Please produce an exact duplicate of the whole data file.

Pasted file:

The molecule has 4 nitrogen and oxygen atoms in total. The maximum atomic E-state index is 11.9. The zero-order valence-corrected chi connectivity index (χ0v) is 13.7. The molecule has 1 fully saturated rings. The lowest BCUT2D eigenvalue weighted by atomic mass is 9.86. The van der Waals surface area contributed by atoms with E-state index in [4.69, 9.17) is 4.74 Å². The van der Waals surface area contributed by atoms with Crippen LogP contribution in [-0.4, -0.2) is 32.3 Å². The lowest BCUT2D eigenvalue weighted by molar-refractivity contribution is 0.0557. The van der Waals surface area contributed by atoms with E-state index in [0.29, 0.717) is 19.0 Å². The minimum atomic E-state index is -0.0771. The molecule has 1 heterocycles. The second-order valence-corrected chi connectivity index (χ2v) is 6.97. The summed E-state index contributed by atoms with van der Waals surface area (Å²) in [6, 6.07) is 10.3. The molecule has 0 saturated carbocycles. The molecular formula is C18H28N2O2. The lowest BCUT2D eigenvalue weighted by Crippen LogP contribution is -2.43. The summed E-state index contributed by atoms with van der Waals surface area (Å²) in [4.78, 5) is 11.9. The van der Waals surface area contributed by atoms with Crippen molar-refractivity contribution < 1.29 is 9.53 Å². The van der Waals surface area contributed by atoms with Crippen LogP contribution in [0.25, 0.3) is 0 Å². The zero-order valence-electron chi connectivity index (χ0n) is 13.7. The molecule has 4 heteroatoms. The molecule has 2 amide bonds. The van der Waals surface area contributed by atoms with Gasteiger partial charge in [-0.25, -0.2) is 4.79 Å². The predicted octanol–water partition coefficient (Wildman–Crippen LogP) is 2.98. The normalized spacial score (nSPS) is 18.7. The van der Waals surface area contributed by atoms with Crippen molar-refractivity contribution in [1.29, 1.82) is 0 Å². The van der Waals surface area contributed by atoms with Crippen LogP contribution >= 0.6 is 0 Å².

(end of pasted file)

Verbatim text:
The molecule has 4 nitrogen and oxygen atoms in total. The maximum atomic E-state index is 11.9. The zero-order valence-corrected chi connectivity index (χ0v) is 13.7. The molecule has 1 fully saturated rings. The lowest BCUT2D eigenvalue weighted by atomic mass is 9.86. The van der Waals surface area contributed by atoms with E-state index in [4.69, 9.17) is 4.74 Å². The van der Waals surface area contributed by atoms with Crippen LogP contribution in [-0.4, -0.2) is 32.3 Å². The lowest BCUT2D eigenvalue weighted by molar-refractivity contribution is 0.0557. The van der Waals surface area contributed by atoms with E-state index in [0.29, 0.717) is 19.0 Å². The minimum atomic E-state index is -0.0771. The molecule has 1 heterocycles. The second-order valence-corrected chi connectivity index (χ2v) is 6.97. The summed E-state index contributed by atoms with van der Waals surface area (Å²) in [6, 6.07) is 10.3. The molecule has 0 saturated carbocycles. The molecular formula is C18H28N2O2. The lowest BCUT2D eigenvalue weighted by Crippen LogP contribution is -2.43. The summed E-state index contributed by atoms with van der Waals surface area (Å²) in [4.78, 5) is 11.9. The van der Waals surface area contributed by atoms with Crippen molar-refractivity contribution < 1.29 is 9.53 Å². The van der Waals surface area contributed by atoms with Crippen LogP contribution in [0.25, 0.3) is 0 Å². The zero-order valence-electron chi connectivity index (χ0n) is 13.7. The molecule has 4 heteroatoms. The molecule has 2 amide bonds. The van der Waals surface area contributed by atoms with Gasteiger partial charge in [-0.25, -0.2) is 4.79 Å². The predicted octanol–water partition coefficient (Wildman–Crippen LogP) is 2.98. The normalized spacial score (nSPS) is 18.7. The van der Waals surface area contributed by atoms with Crippen molar-refractivity contribution in [1.29, 1.82) is 0 Å². The van der Waals surface area contributed by atoms with Crippen LogP contribution >= 0.6 is 0 Å².